After disclosing CIA’s strategies to hijack and manipulate webcams and microphones to corrupt or delete recordings, WikiLeaks has now published another Vault 7 leak, revealing CIA’s ability to spy on video streams remotely in real-time.
Dubbed ‘CouchPotato,’ document leaked from the CIA details how the CIA agents use a remote tool to stealthy collect RTSP/H.264 video streams.
Real Time Streaming Protocol, or RTSP, is a network control protocol designed for use in entertainment and communication systems for controlling streaming media servers.
CouchPotato gives CIA hackers ability to “collect either the stream as a video file (AVI) or capture still images (JPG) of frames from the stream that are of significant change from a previously captured frame,” a leaked CIA manual reads.
The tool utilises FFmpeg for video and image encoding and decoding and Real Time Streaming Protocol connectivity.
The CouchPotato tool works stealthily without leaving any evidence on the targeted systems because it has been designed to support ICE v3 “Fire and Collect” loader, which is an in-memory code execution (ICE) technique that runs malicious code without the module code being written to the disk.
However, neither Wikileaks nor the leaked user guide details how the agency penetrates into the targeted systems at the first place, but since the publication has previously leaked many CIA malware, exploits and hacking tools to get into a network, the agency might have been using CouchPotato in combining with other tools.
Previous Vault 7 CIA Leaks
Since March, WikiLeaks has published 20 batches of “Vault 7” series, which includes the latest and last week leaks, along with the following batches:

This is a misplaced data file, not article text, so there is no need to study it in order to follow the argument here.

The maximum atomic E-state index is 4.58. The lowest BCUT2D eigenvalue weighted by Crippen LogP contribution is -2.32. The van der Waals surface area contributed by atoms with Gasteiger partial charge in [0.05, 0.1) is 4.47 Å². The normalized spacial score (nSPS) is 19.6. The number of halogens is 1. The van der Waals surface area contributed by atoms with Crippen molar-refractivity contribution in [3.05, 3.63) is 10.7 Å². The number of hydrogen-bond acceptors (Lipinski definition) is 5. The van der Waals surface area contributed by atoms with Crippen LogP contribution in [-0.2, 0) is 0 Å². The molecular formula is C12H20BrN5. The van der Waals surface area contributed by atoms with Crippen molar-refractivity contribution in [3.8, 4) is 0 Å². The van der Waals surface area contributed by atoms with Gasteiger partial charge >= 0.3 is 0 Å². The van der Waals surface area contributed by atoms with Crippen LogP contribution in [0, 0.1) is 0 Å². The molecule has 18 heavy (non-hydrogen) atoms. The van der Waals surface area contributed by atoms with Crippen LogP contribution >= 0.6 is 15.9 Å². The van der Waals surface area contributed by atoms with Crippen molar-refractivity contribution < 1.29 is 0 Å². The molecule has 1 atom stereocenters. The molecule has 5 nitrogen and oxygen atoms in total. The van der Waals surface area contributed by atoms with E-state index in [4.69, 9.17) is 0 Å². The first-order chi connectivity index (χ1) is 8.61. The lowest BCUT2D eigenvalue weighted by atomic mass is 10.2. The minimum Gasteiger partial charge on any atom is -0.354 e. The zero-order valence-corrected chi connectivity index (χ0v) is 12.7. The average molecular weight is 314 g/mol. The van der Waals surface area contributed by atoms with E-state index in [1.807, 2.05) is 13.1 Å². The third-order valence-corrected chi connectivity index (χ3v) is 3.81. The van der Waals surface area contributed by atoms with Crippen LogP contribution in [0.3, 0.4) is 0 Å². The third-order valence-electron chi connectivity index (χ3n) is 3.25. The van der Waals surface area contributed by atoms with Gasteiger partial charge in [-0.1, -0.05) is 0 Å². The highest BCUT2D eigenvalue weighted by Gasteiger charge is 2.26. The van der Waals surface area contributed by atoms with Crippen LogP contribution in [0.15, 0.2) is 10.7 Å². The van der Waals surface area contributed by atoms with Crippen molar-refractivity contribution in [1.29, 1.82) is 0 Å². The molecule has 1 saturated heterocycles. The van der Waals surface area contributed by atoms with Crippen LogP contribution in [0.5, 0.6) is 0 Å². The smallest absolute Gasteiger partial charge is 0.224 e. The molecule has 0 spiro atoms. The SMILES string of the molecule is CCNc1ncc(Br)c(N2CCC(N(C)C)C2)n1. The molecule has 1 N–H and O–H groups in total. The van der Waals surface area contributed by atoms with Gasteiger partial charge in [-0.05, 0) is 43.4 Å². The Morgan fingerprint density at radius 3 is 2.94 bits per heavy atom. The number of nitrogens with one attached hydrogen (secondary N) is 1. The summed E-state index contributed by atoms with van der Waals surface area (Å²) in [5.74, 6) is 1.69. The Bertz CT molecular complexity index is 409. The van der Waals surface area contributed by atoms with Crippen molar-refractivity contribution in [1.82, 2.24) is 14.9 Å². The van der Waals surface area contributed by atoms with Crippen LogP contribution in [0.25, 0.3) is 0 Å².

- Imperial — Details of at least 3 CIA-developed hacking tools and implants designed to target PCs running Apple Mac OS X and different flavours of Linux operating systems.
- UCL/Raytheon — An alleged CIA contractor, which analysed in-the-wild malware and hacking tools and submitted at least five reports to the agency for help the CIA developed its own malware.
- Highrise — An alleged CIA project that let the spying agency stealthy collects and forwards stolen data from compromised smartphones to its server via SMSes.
- BothanSpy and Gyrfalcon — 2 alleged CIA implants that let the CIA intercept and exfiltrate SSH credentials from targeted Windows and Linux PCs using different attack vectors.
- OutlawCountry – An alleged CIA project that allowed the spying agency to hack and remotely spy on systems running Linux OS.
- ELSA – Alleged CIA malware that tracks geo-location of targeted computers and laptops running the Microsoft Windows OS.
- Brutal Kangaroo – A tool suite for Microsoft Windows OS used by the CIA agents to target closed networks or air-gap computers within an organisation or enterprise without requiring any direct access.
- Cherry Blossom – A framework employed by the agency to monitor the Internet activity of the targeted systems by exploiting flaws in Wi-Fi devices.
- Pandemic – A CIA’s project that allowed the spying agency to turn Windows file servers into covert attack machines that can silently infect other PCs of interest inside the same network.
- Athena – A spyware framework that the agency designed to take full control over the infected Windows systems remotely and works against every version of Windows OS–from Windows XP to Windows 10.
- AfterMidnight and Assassin – 2 alleged CIA malware frameworks for the Microsoft Windows platform that’s meant to monitor and report back actions on the infected remote host PC and execute malicious actions.
- Archimedes – Man-in-the-middle attack tool reportedly developed by the CIA to target computers and laptops inside a Local Area Network (LAN).
- Scribbles – Software supposedly designed to embed ‘web beacons’ into confidential files and documents, allowing the CIA to track insiders and whistleblowers.
- Grasshopper – A framework that allowed the spying agency to quickly create custom malware for breaking into Microsoft Windows OS and bypassing antivirus protection.
- Marble – Source code of a secret anti-forensic framework used by the CIA agents to hide the actual source of its malware.
- Dark Matter – Hacking tools the spying agency used to target iPhones and Macs.
- Weeping Angel – Spying tool used by the CIA to infiltrate smart TVs, and transforming them into covert microphones.
- Year Zero – CIA hacking tools and exploits for popular hardware and software.